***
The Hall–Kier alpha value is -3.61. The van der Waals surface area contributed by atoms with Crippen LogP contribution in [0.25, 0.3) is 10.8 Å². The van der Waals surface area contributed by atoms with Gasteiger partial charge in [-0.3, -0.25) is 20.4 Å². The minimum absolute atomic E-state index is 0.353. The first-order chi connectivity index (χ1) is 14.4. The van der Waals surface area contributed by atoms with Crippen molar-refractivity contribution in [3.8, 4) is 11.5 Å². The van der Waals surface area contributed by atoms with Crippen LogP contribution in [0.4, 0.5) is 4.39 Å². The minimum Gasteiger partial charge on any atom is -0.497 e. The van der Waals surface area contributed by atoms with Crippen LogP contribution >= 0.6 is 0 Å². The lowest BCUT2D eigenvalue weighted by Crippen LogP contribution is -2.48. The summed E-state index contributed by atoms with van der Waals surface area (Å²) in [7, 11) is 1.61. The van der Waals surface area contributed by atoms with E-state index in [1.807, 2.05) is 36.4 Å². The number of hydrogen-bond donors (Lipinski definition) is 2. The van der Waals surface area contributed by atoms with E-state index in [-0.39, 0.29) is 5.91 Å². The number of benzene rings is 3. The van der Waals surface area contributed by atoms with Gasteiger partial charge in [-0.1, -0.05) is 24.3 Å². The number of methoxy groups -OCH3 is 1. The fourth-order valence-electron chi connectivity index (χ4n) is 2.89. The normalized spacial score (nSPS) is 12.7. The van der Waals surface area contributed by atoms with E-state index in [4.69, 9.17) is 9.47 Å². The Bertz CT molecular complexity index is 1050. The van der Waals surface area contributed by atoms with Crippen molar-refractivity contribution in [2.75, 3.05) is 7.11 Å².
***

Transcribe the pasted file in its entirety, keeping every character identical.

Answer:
The Hall–Kier alpha value is -3.61. The van der Waals surface area contributed by atoms with Crippen LogP contribution in [0.25, 0.3) is 10.8 Å². The van der Waals surface area contributed by atoms with Gasteiger partial charge in [-0.3, -0.25) is 20.4 Å². The minimum absolute atomic E-state index is 0.353. The first-order chi connectivity index (χ1) is 14.4. The van der Waals surface area contributed by atoms with Crippen molar-refractivity contribution in [3.8, 4) is 11.5 Å². The van der Waals surface area contributed by atoms with Crippen LogP contribution in [0.4, 0.5) is 4.39 Å². The minimum Gasteiger partial charge on any atom is -0.497 e. The van der Waals surface area contributed by atoms with Crippen LogP contribution >= 0.6 is 0 Å². The lowest BCUT2D eigenvalue weighted by Crippen LogP contribution is -2.48. The summed E-state index contributed by atoms with van der Waals surface area (Å²) in [7, 11) is 1.61. The van der Waals surface area contributed by atoms with E-state index in [1.807, 2.05) is 36.4 Å². The number of hydrogen-bond donors (Lipinski definition) is 2. The van der Waals surface area contributed by atoms with E-state index in [-0.39, 0.29) is 5.91 Å². The number of benzene rings is 3. The van der Waals surface area contributed by atoms with Gasteiger partial charge in [-0.1, -0.05) is 24.3 Å². The number of methoxy groups -OCH3 is 1. The fourth-order valence-electron chi connectivity index (χ4n) is 2.89. The normalized spacial score (nSPS) is 12.7. The van der Waals surface area contributed by atoms with E-state index in [4.69, 9.17) is 9.47 Å². The Bertz CT molecular complexity index is 1050. The van der Waals surface area contributed by atoms with Crippen molar-refractivity contribution in [2.75, 3.05) is 7.11 Å².